DECEMBER 10, 1999

Art is essential for our cultural well-being

“Art is not merely a decorative enhancement of our lives, but a sign of our desire to live in the world fully and honestly.”

By Jan Zwicky

The following is excerpted from Dr. Jan Zwicky’s (philosophy) remarks when she accepted her Governor General’s Award for Poetry on Nov. 16.

While it is crucial that public funds be administered responsibly, from this it does not follow that every taxpayer in the country has personally to approve the allocation of each dollar. What follows is that we, as a community, must agree that art is a good thing, and that we must have some measure of trust that the individuals


who are apportioning funds have our best interests at heart, however fallible any particular decision may be.

It is notable that evidence of bad judgement in the area of military expenditure produces the odd sign and shake of the head but no demand that each and every military project be explained to the disgruntled. Even more interesting is the fact that tax-supported subsidies to hugely wealthy transnational corporations rarely raise an eyebrow, even when those subsidies are used to deplete permanently our resource base or to underwrite industries we know create harmful pollution.

Why should this be so? Why are we often more critical of state support for the arts than of state support for corporate projects we know are bad for us?

The easy answer is that we have to keep the corporations happy or our country won’t survive. Art, on the other hand, is just a luxury, and we need to be scrupulous about how we dispose of our disposable income. There is certainly reason to take this answer seriously, but I think there may be another less obvious answer that in some ways pulls against this easy one. One of the reasons I think we are sometimes critical of support for the arts is that art — lyric art in particular — can make us uncomfortably aware that economically expedient answers may not always be true.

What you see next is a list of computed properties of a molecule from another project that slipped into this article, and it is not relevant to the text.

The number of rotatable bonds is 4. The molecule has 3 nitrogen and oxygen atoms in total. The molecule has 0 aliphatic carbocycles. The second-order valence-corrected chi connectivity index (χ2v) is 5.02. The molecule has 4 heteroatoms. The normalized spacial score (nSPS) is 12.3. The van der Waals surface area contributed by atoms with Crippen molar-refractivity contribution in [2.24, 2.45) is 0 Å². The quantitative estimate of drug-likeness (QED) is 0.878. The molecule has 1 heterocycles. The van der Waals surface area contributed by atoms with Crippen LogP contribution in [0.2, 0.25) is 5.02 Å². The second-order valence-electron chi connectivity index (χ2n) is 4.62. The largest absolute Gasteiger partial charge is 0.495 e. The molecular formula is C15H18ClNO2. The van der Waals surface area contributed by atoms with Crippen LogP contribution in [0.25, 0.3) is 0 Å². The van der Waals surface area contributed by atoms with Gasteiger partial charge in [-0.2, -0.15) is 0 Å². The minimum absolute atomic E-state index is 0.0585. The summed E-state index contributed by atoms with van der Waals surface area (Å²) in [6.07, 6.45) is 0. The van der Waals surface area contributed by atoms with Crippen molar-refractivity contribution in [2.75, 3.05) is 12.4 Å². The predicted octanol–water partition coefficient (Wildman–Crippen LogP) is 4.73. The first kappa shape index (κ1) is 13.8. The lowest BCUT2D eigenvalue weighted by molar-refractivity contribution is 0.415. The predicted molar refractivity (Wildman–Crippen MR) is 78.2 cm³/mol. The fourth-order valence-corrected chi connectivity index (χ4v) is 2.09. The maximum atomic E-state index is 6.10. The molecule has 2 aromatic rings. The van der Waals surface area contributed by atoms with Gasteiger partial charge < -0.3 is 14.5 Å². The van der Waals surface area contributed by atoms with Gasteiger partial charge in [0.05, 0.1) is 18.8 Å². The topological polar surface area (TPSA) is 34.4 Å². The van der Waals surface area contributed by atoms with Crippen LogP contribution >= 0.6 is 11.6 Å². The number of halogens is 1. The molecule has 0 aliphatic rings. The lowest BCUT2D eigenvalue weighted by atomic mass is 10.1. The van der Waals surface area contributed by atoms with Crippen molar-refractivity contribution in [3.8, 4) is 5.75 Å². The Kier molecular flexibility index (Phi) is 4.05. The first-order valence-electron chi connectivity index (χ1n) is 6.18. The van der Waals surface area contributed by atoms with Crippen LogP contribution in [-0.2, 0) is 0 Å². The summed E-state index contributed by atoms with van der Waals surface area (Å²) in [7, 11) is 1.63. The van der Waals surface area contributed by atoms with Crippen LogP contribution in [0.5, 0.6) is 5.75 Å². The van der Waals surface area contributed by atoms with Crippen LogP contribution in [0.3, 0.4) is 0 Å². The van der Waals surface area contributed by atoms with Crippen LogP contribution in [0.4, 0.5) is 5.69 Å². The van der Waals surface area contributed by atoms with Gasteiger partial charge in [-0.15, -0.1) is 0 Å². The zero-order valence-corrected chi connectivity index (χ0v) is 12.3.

Art can challenge us in this way because, as Plato understood, it connects us as thinking beings to our bodies and emotions, and so forces us to acknowledge truths that are not easily represented in an economic calculus. Lyric art is intimate — when it is good it is always, whatever its medium, a struggle to achieve an integrity of spirit, body, and mind. When we engage with it, we are forced to reflect on the degree of our own integrity, and in so doing, we may be led to see that we must change our lives. It is thus possible that we are more critical of support for the arts, not just to the degree that we believe we must keep the corporations happy, but also to the degree that we do not wish to question this belief.

In Canada, we are extremely lucky to live in a polity that attempts genuinely to pursue ideals of justice, liberty and economic fairness. We do not need to fear the awakening of integrity that art encourages. And while we must indeed ensure responsibility in our support for the arts, what this means is that we must always bear in mind the importance of art for our cultural well-being. Art is not merely a decorative enhancement of our lives, but a sign of our desire to live in the world fully and honestly.

My thanks, then, to all Canadians — for their support of this award and for their support of the arts in general. The meaning of that support extends far beyond honour to an individual or individual work. It is, I believe, a symptom of our moral and political health. It signals our willingness to question the universal validity of rationalizations that appeal only to the bottom line, and celebrates our interest in the flourishing of individual conscience.

Views expressed on this page are the author's and do not necessarily reflect those of The Ring or the University of Victoria. The Ring welcomes your views on the above article, or any other issue of interest to the UVic community. Submissions for Viewpoint or Letters to the Editor can be sent to the editor, UVic communications services, Sedgewick C149, fax 721-8955, or e-mail:

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